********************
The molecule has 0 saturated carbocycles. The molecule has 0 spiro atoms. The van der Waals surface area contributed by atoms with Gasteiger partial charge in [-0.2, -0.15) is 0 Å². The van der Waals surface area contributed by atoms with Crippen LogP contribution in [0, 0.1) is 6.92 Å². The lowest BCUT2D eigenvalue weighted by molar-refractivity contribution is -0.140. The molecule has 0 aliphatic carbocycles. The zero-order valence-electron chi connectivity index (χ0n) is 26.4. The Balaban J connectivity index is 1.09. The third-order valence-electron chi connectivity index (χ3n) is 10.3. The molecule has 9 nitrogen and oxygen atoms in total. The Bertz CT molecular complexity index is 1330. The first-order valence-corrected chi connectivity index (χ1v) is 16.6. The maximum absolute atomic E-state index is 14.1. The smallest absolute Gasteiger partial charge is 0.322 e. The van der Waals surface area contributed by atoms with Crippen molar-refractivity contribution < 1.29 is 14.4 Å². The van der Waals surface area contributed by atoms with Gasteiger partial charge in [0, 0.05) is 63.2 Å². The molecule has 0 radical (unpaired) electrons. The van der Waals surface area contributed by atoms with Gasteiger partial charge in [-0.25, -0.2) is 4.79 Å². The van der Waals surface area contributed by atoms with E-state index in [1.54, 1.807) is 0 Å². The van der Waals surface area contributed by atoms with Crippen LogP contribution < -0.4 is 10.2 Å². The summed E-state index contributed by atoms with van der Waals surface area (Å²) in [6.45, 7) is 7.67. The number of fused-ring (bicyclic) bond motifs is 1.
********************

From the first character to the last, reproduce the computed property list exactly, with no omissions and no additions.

The molecule has 0 saturated carbocycles. The molecule has 0 spiro atoms. The van der Waals surface area contributed by atoms with Gasteiger partial charge in [-0.2, -0.15) is 0 Å². The van der Waals surface area contributed by atoms with Crippen LogP contribution in [0, 0.1) is 6.92 Å². The lowest BCUT2D eigenvalue weighted by molar-refractivity contribution is -0.140. The molecule has 0 aliphatic carbocycles. The zero-order valence-electron chi connectivity index (χ0n) is 26.4. The Balaban J connectivity index is 1.09. The third-order valence-electron chi connectivity index (χ3n) is 10.3. The molecule has 9 nitrogen and oxygen atoms in total. The Bertz CT molecular complexity index is 1330. The first-order valence-corrected chi connectivity index (χ1v) is 16.6. The maximum absolute atomic E-state index is 14.1. The smallest absolute Gasteiger partial charge is 0.322 e. The van der Waals surface area contributed by atoms with Crippen molar-refractivity contribution < 1.29 is 14.4 Å². The van der Waals surface area contributed by atoms with Gasteiger partial charge in [0, 0.05) is 63.2 Å². The molecule has 0 radical (unpaired) electrons. The van der Waals surface area contributed by atoms with Gasteiger partial charge in [-0.25, -0.2) is 4.79 Å². The van der Waals surface area contributed by atoms with E-state index in [1.54, 1.807) is 0 Å². The van der Waals surface area contributed by atoms with Crippen LogP contribution < -0.4 is 10.2 Å². The summed E-state index contributed by atoms with van der Waals surface area (Å²) in [6.45, 7) is 7.67. The number of fused-ring (bicyclic) bond motifs is 1.